Moving with pets can be both be an exciting and stressful time your family. There are things you can do to have a successful move and also keep anxiety at a minimum for your pets.
Moving With Pets
Contact Your Vet Before Moving With Pets
Let your vet know you are moving and that you will need your pet’s records and any prescriptions. Ask them for recommendations for a new vet that would be suitable for you and your pet. You can also ask your vet any questions you may have about moving that relate specifically to your pet.
Prepare for Moving Day
Whether you are packing everything yourself or using a moving company, make sure your pet is away from all the action. Let them relax in a cleared-out room with familiar items like toys, blankets, bed, and carrier. If movers are coming to your home, make sure you have treats for the movers to offer your dog or cat. This will help subdue the anxiety of new people in their home.
Update Their Information
It is vital that your pet’s contact information is up to date. Tags and microchips need to have your current information associated with them. When you make address and phone number updates to your personal information, remember to also make the proper changes related to your pet as well.
Create a Necessities Kit
It may be a few days before you can get officially settled into your new home. Make it easier for your pets by having food, kitty litter, treats, blankets, toys, and bed easily accessible. Sed aside things that help keep them relaxed.
Keep Your Pets Away from the Action
You may want to consider letting your pet stay with a familiar friend or at a kennel on moving day. If this is not possible, let them stay in a cleared-out room or in their carrier located in the garage or vehicle, if temperatures allow it. Check on them regularly and feed and walk them at their regular times. Keep things as normal as you can by sticking to their routine.
Travel with Your Pet
Transport your pet in your own vehicle. You can use a carrier or use a bigger crate in the back of your car for bigger animals. Place a blanket over the carrier to shield your animal from seeing the environment change. Make sure they are safely secured in your vehicle and not potentially going to distract you while you drive.
Letting Your Pet Out
Be extremely cautious about letting your pets out before arriving at your new home. If you are stopping at a rest area and want to let your pet out, be sure to secure them on a leash. Cats and dogs also need to have collars on with up to date information attached.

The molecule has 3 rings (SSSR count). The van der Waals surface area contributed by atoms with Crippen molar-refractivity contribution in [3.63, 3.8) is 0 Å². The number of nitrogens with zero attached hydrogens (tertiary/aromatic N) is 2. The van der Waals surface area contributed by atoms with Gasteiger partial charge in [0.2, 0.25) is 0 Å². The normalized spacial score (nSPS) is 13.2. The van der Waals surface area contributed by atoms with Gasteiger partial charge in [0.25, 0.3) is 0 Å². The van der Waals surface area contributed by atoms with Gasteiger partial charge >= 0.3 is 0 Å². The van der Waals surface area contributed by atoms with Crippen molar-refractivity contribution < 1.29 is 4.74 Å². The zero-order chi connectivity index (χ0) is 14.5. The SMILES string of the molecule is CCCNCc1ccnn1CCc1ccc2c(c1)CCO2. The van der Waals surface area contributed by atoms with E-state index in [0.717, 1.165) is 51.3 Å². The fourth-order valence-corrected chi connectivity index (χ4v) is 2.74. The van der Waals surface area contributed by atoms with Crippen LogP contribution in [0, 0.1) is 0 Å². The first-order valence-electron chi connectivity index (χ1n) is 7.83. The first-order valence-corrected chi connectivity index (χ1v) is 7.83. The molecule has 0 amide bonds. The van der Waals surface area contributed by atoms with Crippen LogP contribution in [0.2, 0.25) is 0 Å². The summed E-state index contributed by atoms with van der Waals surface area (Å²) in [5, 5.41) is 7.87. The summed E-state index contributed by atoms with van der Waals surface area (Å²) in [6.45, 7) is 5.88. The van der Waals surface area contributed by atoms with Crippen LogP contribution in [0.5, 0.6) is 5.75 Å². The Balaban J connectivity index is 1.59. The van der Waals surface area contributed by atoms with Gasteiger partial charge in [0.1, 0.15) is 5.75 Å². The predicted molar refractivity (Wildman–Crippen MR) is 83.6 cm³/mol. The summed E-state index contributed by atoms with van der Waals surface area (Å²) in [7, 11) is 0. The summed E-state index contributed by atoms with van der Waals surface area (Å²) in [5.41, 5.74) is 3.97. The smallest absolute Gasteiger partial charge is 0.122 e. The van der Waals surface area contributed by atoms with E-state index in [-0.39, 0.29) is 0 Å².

Keep Your Pet Secluded
Move all your stuff before you move your pet. This will provide a sense of familiarity to your pet on arrival. If you are unable to set up the whole home, try setting up at least one room for you animal. They can then have time to adjust to their new home. Give your pets plenty of attention to calm them.
Moving with Dogs or Cats
Dogs and cats can handle moves better than smaller pets, but they can still experience anxiety due to new surroundings and increased stimuli. Introduce them to their surroundings gradually and limit them to one or two rooms in the new home at first. Consider arranging a friend or pet sitter to visit a few hours a day in the beginning of living in your new home. This will help ease anxiety if you are unable to stay at home.
Drastic temperature changes can have a negative effect on gerbils, guinea pigs, and hamsters. They can travel in their normal cages, but double check to make sure they are not able to get out. Be extremely careful with guinea pigs and make sure they are transported in a warm, comfortable, small carrier. Their hearts are prone to suffering from change or being moved around.
Transport fish in a bag with a mix of new water and old water from their aquarium. Do not overcrowd your fish. Secure the tops of bags with rubber bands, and place the bags inside a dark, insulated cooler. Allow the tank filter to run for a few hours before returning your fish to their tank. Limit the time away from their normal habitat to less than 48 hours. If you have a long distance to travel, it may be best to give your fish to a friend and buy a new one when you are settled in your new home.